Roberts' Papers Draw Crowd at Reagan Library

  • Playlist
  • Download
  • Embed
    Embed <iframe src="http://www.npr.org/player/embed/4786606/4786607" width="100%" height="290" frameborder="0" scrolling="no">
  • Transcript

Nearly 3,000 miles from Capitol Hill, political activists, journalists and curious onlookers seek to fill in blanks on Supreme Court nominee John Roberts. They've converged on the Reagan Library in Simi Valley, Calif., to pore over thousands of pages of Roberts' legal writings housed at the library.

STEVE INSKEEP, host:

The interest in Supreme Court nominee John Roberts is bringing attention to the records of his former boss. Roberts worked in the Reagan administration, so now there's a lot of activity at the Ronald Reagan Library in Simi Valley, California. Thousands of Roberts' past writings are stored there. And as NPR's Carrie Kahn reports, those papers are drawing a crowd.

CARRIE KAHN reporting:

History in the making or a preservationist's worst nightmare? For Mike Duggan, head archivist at the Ronald Reagan Library, the crowd camped out in his research room is a bit of both.

Mr. MIKE DUGGAN (Ronald Reagan Library): It's fun to have people come in and look now. At the same time, there's a part in the back of your head going, `Are they taking care of the records? Are they not folding things?' You know, you've got that kind of thing going on in your head.

KAHN: On most days, Duggan has only three or four people to watch over. These days, all of the tables are filled. Some are journalists; others sitting next to stacks of boxes labeled `Roberts' are reluctant to even whisper who they work for.

Unidentified Man: (Whispering) Well, it's for--on behalf of a client. I can't go into that actually. It's like an attorney-client privilege. Sorry.

KAHN: Anyone can come view the library's extensive files. Archivist Duggan says there are nearly 7,000 pages of records on Roberts that are currently open to the public. The Supreme Court nominee spent nearly four years in the Reagan White House as an assistant counsel, but there's only one piece of videotape showing him with President Reagan. Roberts' boss, Fred Fielding, had just resigned and asked Reagan to meet his staff.

(Soundbite of conversation)

President RONALD REAGAN: Well, I will. ...(Unintelligible) have a camera here first.

Mr. FRED FIELDING: Oh, I'd love that. Yes, sir.

KAHN: In the four-minute clip, Reagan poses for photos with each of the staff...

(Soundbite of conversation)

Unidentified Man #2: This is John Roberts, sir.

Mr. JOHN ROBERTS: Good to see you.

KAHN: ...including a grinning 20-something Roberts with a bushy '80s haircut. While there may not be much in the audio library, there are nearly 50,000 pages of records on Roberts that have never been seen by the public.

Mr. DUGGAN: You know, this is the elevator that takes you down into the lower portions of the building.

KAHN: In the library's basement is where all those documents are stored, but only federal employees can go near the files. Archivist Duggan says as his staff processes the boxes of papers, a fuller portrait of Roberts is emerging.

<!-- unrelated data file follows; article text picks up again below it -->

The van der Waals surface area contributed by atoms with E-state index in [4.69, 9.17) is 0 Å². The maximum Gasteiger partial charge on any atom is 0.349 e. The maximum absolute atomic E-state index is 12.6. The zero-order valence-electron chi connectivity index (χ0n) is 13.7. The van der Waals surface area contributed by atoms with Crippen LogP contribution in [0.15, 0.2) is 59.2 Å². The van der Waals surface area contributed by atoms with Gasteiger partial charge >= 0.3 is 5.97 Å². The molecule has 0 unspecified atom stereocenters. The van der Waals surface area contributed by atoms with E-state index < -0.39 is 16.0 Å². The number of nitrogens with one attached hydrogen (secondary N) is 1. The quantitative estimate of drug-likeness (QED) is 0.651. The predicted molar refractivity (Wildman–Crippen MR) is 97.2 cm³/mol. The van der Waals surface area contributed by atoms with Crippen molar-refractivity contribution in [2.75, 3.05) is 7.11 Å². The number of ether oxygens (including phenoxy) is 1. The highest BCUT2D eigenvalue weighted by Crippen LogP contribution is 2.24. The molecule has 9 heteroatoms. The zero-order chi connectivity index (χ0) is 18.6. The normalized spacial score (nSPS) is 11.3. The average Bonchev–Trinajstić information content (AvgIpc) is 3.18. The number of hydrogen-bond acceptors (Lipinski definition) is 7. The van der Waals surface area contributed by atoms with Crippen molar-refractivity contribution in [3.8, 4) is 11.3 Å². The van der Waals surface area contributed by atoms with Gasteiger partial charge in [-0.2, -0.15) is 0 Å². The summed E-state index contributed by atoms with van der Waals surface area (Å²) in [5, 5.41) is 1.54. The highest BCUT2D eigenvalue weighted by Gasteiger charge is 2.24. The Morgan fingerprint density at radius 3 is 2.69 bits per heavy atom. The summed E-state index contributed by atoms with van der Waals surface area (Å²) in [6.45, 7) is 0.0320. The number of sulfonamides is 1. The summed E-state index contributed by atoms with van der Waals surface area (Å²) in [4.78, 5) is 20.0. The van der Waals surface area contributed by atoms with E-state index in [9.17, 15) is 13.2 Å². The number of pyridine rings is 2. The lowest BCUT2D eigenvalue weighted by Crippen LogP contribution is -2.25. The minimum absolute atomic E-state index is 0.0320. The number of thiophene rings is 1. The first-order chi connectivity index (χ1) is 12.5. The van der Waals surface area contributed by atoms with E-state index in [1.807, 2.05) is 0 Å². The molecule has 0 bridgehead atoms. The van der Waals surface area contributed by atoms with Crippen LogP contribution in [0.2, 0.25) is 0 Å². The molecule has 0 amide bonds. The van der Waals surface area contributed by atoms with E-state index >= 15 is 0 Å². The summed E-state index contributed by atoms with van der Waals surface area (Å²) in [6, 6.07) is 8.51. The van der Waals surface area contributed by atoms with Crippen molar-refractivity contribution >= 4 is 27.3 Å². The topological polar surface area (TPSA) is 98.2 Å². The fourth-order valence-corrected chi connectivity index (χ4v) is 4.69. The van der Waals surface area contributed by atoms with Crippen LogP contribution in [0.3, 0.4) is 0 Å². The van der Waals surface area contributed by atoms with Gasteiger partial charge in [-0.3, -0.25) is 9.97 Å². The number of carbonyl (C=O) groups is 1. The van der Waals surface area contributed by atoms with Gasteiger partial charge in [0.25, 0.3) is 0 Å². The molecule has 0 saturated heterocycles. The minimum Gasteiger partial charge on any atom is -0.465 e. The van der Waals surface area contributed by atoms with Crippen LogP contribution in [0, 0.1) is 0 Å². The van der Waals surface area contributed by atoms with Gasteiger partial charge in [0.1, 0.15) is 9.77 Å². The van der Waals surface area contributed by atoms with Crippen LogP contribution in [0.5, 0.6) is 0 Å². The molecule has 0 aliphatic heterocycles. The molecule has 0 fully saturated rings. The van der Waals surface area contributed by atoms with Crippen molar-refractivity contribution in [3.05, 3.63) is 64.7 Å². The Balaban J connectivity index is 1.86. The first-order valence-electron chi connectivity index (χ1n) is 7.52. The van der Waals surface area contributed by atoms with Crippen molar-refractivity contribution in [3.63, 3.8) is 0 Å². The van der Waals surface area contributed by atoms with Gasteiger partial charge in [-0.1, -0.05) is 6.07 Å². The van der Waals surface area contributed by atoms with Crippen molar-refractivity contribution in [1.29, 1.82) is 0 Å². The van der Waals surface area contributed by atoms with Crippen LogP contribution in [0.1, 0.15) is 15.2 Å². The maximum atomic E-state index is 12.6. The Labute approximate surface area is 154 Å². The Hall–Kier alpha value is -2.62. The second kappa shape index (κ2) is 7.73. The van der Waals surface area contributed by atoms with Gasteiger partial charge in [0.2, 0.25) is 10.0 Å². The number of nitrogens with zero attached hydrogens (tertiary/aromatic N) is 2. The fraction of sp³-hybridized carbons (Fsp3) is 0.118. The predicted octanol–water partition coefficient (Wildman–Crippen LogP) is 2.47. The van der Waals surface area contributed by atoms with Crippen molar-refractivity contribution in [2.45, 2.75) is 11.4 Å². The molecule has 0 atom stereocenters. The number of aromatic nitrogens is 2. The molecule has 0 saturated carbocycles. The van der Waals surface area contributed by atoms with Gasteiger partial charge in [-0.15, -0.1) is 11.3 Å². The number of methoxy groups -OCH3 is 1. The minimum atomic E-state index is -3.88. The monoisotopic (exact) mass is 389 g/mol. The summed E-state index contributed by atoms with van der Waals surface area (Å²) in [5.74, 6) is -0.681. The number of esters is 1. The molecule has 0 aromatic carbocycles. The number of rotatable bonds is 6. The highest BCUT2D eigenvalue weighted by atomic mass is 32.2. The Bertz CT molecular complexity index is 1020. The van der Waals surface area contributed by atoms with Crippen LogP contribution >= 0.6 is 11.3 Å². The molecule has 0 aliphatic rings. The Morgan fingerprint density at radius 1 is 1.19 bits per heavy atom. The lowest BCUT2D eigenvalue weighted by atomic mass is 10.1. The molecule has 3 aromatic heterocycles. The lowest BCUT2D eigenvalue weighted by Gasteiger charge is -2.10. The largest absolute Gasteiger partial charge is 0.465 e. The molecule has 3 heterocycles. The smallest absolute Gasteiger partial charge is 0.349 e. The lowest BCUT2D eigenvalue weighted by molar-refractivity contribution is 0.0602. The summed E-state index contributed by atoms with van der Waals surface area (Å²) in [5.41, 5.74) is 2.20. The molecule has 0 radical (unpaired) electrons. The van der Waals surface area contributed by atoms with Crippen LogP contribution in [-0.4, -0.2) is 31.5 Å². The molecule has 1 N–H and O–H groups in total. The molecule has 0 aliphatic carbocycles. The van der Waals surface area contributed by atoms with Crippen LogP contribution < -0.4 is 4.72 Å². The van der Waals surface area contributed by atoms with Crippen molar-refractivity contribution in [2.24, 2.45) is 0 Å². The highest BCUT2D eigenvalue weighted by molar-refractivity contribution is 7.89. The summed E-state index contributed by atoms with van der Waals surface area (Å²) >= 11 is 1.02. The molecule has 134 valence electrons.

Mr. DUGGAN: You can see the work ethic of the man, you know, in terms of the quality of the memos he was writing and, you know, the things he was dealing with.

KAHN: Those memos are exactly what Democrats and liberal political groups want to see. Roberts has a short list of judicial rulings. And Elliot Mincberg of the People For the American Way says that's why it's important to review all of Roberts' policy decisions. Several lawyers from Mincberg's group have been at the Reagan Library for the past two weeks.

Mr. ELLIOT MINCBERG (People For the American Way): From the documents we've seen already, there are plenty of examples where Roberts is giving his own views of legal and policy issues and advocating them, sometimes losing out to others in the administration.

KAHN: Mincberg says he appreciates the professional staff at the library but accuses the White House of dragging out the release of the lion's share of Roberts' records. The White House gets to review all files before they're made public. Meanwhile, two interns are preparing hundreds of green file folders for the barrage of Roberts' records that will need to be sorted over the next few weeks. Rebecca Ordinberg(ph), a vacationing college student, says she can't wait to read a few.

Ms. REBECCA ORDINBERG (College Student): I saw one--there was one over here--Where is it?--on school prayer. I'd be curious to what he thinks on school prayer.

KAHN: And she's not the only one who's curious. Carrie Kahn, NPR News, Los Angeles.

Copyright © 2005 NPR. All rights reserved. Visit our website terms of use and permissions pages at www.npr.org for further information.

NPR transcripts are created on a rush deadline by a contractor for NPR, and accuracy and availability may vary. This text may not be in its final form and may be updated or revised in the future. Please be aware that the authoritative record of NPR’s programming is the audio.

Comments

 

Please keep your community civil. All comments must follow the NPR.org Community rules and terms of use, and will be moderated prior to posting. NPR reserves the right to use the comments we receive, in whole or in part, and to use the commenter's name and location, in any medium. See also the Terms of Use, Privacy Policy and Community FAQ.